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October.....again by #68716 ..... Abuse Support Forum

Date:   10/10/2015 10:34:55 AM ( 6 years ago ago)
Hits:   2,638

Once again, the month of October has rolled around and it is set aside as the "Domestic Violence Awareness Month."  Why we need to set aside any day or month to improve awareness is beyond me - this happens each year, and each year the reported cases of domestic violence and abuse has increased from the previous year's collected data.

Here's what abuse and domestic violence IS, according to various sources:

Physical  and Emotional Abuse

Sexual Abuse And Coercion

Financial Abuse

Spiritual Abuse

Digital Or Technological Abuse ***Recognized since advances in technology have made communication global***

This is a long, long list and some of these behaviors may be quite familiar, and others were simply not identified as means of abuse.  In either case, none of these behaviors will "improve."  The success rate of abusers who stop their behaviors and stand accountable for the damages that they inflict are less than 1%.  Do not fool yourself into believing that your significant other will fall into that percentage - it's not worth your dignity or your life, or the lives of your children.  Regardless of what they promise, an abuser will never, ever, EVER "get better" or stop abusing.  If emotional abuse doesn't satisfy their need to control, they'll switch to financial abuse.  If that doesn't work, they'll add another type of abuse.  And, so on.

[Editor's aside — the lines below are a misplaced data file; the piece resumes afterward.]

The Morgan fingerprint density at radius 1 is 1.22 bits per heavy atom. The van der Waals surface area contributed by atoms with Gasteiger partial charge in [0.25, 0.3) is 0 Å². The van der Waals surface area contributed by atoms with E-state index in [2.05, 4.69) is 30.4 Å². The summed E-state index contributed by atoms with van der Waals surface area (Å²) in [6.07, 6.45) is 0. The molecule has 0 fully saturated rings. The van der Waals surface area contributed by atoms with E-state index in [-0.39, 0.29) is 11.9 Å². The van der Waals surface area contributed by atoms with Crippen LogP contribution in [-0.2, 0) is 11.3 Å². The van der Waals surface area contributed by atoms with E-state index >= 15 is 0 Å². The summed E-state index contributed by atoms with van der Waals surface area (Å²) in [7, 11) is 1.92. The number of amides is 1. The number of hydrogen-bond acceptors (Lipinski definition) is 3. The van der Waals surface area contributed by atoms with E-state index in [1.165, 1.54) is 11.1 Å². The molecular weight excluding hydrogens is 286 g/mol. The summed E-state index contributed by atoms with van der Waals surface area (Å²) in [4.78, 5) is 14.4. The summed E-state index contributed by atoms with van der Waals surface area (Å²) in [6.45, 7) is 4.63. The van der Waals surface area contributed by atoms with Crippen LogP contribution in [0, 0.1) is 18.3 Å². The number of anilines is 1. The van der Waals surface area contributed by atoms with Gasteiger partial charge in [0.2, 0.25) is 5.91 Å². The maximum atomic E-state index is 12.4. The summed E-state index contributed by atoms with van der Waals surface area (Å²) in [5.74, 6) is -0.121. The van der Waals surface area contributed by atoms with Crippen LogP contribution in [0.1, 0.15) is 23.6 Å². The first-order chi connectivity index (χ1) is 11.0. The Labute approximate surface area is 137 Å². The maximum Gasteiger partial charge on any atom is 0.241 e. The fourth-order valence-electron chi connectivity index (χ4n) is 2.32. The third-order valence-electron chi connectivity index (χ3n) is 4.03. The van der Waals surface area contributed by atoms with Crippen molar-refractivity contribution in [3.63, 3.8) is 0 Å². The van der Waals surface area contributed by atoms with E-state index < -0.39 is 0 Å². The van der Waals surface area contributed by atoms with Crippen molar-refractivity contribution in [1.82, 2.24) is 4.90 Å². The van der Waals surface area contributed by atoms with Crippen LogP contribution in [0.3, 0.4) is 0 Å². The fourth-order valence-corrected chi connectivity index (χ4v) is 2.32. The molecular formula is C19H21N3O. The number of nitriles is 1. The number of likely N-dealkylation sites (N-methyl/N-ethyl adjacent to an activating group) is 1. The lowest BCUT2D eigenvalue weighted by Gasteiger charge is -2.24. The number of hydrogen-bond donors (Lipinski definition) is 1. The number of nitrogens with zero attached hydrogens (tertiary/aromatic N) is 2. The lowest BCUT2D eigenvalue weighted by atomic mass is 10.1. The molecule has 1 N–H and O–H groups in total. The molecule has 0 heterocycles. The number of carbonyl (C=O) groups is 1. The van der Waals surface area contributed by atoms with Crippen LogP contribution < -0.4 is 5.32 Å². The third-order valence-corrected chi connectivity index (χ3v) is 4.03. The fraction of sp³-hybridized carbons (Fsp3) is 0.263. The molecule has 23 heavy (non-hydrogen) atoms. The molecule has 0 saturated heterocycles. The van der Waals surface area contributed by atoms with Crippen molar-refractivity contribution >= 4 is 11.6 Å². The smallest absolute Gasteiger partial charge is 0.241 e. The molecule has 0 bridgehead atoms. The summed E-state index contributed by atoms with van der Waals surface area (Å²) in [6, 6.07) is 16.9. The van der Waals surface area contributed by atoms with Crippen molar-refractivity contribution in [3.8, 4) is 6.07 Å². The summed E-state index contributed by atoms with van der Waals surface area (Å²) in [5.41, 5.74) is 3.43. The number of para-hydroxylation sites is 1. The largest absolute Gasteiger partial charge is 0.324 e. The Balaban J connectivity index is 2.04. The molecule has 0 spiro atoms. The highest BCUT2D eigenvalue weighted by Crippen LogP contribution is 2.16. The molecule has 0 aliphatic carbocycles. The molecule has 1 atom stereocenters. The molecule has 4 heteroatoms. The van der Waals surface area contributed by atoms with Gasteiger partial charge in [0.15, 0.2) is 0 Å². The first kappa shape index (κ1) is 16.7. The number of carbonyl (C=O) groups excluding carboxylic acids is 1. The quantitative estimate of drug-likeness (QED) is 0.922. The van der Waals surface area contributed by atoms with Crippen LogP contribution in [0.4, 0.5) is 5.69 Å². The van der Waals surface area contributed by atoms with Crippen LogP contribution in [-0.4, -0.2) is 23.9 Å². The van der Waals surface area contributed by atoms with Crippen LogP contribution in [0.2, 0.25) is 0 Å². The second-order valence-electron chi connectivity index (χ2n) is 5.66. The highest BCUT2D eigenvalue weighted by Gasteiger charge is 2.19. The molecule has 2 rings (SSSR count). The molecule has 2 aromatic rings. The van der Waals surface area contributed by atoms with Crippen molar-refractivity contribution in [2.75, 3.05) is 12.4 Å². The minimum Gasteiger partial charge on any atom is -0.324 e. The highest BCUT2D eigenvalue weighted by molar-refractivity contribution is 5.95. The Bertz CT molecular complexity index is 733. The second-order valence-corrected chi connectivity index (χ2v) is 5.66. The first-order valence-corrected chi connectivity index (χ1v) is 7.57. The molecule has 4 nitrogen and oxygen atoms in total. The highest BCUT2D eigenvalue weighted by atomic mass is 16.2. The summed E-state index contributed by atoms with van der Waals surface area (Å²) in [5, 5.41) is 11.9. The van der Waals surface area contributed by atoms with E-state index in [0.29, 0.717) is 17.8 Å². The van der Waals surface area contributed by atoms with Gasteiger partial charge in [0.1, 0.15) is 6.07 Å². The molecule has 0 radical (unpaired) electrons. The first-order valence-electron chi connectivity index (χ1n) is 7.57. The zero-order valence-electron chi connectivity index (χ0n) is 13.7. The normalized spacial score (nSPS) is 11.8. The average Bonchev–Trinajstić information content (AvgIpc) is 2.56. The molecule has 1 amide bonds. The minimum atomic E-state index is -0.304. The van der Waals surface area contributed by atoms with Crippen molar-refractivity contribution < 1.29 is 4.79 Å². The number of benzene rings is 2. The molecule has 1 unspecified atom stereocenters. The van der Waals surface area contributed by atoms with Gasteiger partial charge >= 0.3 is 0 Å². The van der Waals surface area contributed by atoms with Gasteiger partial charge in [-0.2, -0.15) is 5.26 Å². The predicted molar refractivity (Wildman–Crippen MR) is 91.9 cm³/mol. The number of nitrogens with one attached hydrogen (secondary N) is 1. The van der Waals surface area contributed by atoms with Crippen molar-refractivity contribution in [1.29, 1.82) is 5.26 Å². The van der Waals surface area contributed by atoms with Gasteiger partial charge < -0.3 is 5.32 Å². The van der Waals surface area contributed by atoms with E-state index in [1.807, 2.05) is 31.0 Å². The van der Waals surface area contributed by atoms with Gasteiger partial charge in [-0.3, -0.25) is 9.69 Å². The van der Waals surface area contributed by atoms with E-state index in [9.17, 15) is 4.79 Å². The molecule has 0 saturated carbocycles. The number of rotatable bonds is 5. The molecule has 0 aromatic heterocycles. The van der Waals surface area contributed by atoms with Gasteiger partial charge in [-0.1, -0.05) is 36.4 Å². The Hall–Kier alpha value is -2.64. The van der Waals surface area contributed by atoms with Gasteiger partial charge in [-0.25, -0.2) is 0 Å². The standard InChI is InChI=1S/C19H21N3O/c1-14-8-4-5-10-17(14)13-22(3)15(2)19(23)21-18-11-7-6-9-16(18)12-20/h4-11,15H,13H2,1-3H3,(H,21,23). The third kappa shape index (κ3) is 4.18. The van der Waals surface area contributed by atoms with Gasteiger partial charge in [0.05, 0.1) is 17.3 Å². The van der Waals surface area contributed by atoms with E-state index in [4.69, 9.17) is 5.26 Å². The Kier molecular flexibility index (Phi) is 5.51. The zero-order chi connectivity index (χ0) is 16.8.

From the "National Domestic Violence Hotline (," some facts about abuse are:


On average, 24 people per minute are victims of rape, physical violence or stalking by an intimate partner in the United States — more than 12 million women and men over the course of a year.[i]
Nearly 3 in 10 women (29%) and 1 in 10 men (10%) in the US have experienced rape, physical violence and/or stalking by a partner and report a related impact on their functioning.[ii]
Nearly, 15% of women (14.8%) and 4% of men have been injured as a result of IPV that included rape, physical violence and/or stalking by an intimate partner in their lifetime.[iii]
1 in 4 women (24.3%) and 1 in 7 men (13.8%) aged 18 and older in the United States have been the victim of severe physical violence by an intimate partner in their lifetime.[iv]
IPV alone affects more than 12 million people each year.[v]
More than 1 in 3 women (35.6%) and more than 1 in 4 men (28.5%) in the United States have experienced rape, physical violence and/or stalking by an intimate partner in their lifetime.[vi]
Nearly half of all women and men in the United States have experienced psychological aggression by an intimate partner in their lifetime (48.4% and 48.8%, respectively).[vii]
Females ages 18 to 24 and 25 to 34 generally experienced the highest rates of intimate partner violence.[viii]
From 1994 to 2010, about 4 in 5 victims of intimate partner violence were female.[ix]

Most female victims of intimate partner violence were previously victimized by the same offender, including 77% of females ages 18 to 24, 76% of females ages 25 to 34, and 81% of females ages 35 to 49.[x]

Sexual Violence

Nearly 1 in 5 women (18.3%) and 1 in 71 men (1.4%) have been raped in their lifetime (by any perpetrator).[i]
Nearly 1 in 10 women in the United States (9.4%) has been raped by an intimate partner in her lifetime.[ii]